The celebration of Black history in America has never felt more critical than our present moment. White Americans, like myself, cannot even pretend to know what African-Americans go through daily. The best thing we can do is approach their experience with an open mind and a willingness to admit that we don't know. From that admission, a bridge of understanding can start to be built through research, listening, and understanding. In my experience, reading about other people's experience has been beneficial to my understanding of any perspective that is not my own.
But the knowledge gained through text is purely symbolic. Though these books are incredibly powerful, they are only collections of words conveying ideas. They can never be a complete substitute for actual experience. Still, as a white American living in a country built on the exploitation of African-Americans, reading and attempting to appreciate another perspective seems essential. For me, the best question I could ask during this month of celebration and respect was a simple one: how can I contribute in a positive and productive way? As someone who loves to read, I thought this list may be the most honest way I could say something without saying too much. This list is certainly not all-inclusive or even extremely current. These are six books (a manageable number to add to anyone's reading list) that I have read which shine a light on the daily experience of so many of our fellow citizens.
1. The Autobiography of Malcolm X - Malcolm X, Alex Haley
Hence I have no mercy or compassion in me for a society that will crush people, and then penalize them for not being able to stand up under the weight.”
Born Malcolm Little, Malcolm X lived an extraordinary life. His ideas were controversial and prescient, and his autobiography is no different. Through his life story, readers learn how one person was beaten down by society but still kept his faith in humanity. Large portions of his story are impossible to put down.
2. Citizen: An American Lyric - Claudia Rankine
Perhaps this is how racism feels no matter the context—randomly the rules everyone else gets to play by no longer apply to you, and to call this out by calling out 'I swear to God!' is to be called insane, crass, crazy. Bad sportsmanship.”
Claudia Rankine's book-length poem is heartwrenching, eye-opening, and consummately tragic. Citizen pulls from modern examples of micro racisms and aggressions that everyone will recognize. Her description of the plight of Serena Williams, arguably the greatest athlete of all time, is particularly illuminating.
3. When They Call You A Terrorist: A Black Lives Matter Memoir - Asha Bandele, Patrisse Cullors
Could it be that we matter?”
This memoir is an autobiography of the Black Lives Matter movement, beginning with the life story of one of its three founders. Their journey is a story of survival that is all too common to the African-American experience. The book's title reads prophetic considering the recent terrorist attacks at the Capitol and their subsequent media coverage.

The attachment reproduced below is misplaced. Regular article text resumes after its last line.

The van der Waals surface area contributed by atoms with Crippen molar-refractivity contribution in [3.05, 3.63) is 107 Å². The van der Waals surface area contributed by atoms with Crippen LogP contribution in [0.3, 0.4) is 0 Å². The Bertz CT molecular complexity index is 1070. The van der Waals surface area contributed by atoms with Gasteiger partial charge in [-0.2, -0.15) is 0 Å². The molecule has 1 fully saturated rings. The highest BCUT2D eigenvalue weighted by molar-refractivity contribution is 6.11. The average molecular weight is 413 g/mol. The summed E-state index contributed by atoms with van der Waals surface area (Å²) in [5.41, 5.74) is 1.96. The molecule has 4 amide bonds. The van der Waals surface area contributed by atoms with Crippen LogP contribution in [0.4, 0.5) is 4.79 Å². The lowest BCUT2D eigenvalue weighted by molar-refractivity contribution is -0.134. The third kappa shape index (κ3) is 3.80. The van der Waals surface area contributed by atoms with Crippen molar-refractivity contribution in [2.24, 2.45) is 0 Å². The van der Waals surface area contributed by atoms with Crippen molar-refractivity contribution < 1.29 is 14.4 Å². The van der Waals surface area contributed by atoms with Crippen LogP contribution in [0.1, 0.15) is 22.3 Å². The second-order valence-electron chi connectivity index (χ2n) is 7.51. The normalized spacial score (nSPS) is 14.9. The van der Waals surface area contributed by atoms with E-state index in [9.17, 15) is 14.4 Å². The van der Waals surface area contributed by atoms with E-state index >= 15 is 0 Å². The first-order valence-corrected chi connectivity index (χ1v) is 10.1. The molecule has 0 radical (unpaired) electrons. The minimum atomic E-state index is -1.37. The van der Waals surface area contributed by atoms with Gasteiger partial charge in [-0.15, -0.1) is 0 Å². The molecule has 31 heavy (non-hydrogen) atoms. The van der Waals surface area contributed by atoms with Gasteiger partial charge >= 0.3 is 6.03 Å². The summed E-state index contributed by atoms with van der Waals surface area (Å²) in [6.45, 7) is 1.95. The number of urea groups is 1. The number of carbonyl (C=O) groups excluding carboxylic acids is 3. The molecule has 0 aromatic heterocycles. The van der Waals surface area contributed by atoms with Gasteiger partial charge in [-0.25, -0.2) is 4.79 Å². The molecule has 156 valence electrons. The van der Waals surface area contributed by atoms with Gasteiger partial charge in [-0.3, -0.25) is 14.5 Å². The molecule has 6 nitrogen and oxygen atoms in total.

4. Conversations with James Baldwin - James Baldwin
The fact that from that moment on, let us say, black people began to relate to each other more coherently than they related to white people. From that time on, what a white person's judgment of a black man was began to diminish in value."
Conversations' breadth of topics and convenience of format makes it easily digestible food for thought. There are few better ways to try to understand the African-American experience than by having a conversation with one of the world's foremost communicators on the subject. Truth be told, there's a version of this list that is exclusively James Baldwin books.
5. Beloved - Toni Morrison
Me and you, we got more yesterday than anybody. We need some kind of tomorrow.”
This novel is unforgettable. Set in post-Civil War Ohio, Beloved tells one woman's horrific tragedy in a way that is difficult to put down and impossible not to be affected by. Beloved's story is one of the most important novels of the last century and should be read with a box of tissues nearby.
6. Invisible Man - Ralph Ellison
I was never more hated than when I tried to be honest. Or when, even as just now I've tried to articulate exactly what I felt to be the truth. No one was satisfied”
Ralph Ellison's exploration of identity and race is nothing if not a powerfully transparent allegory. The book has had a profound impact on our culture, as I'm sure many of you read it in high school or college. It's a classic because of its perfect balance of the bitter truth with sweet, sweet storytelling.
Celebrate and donate this Black History Month, starting here.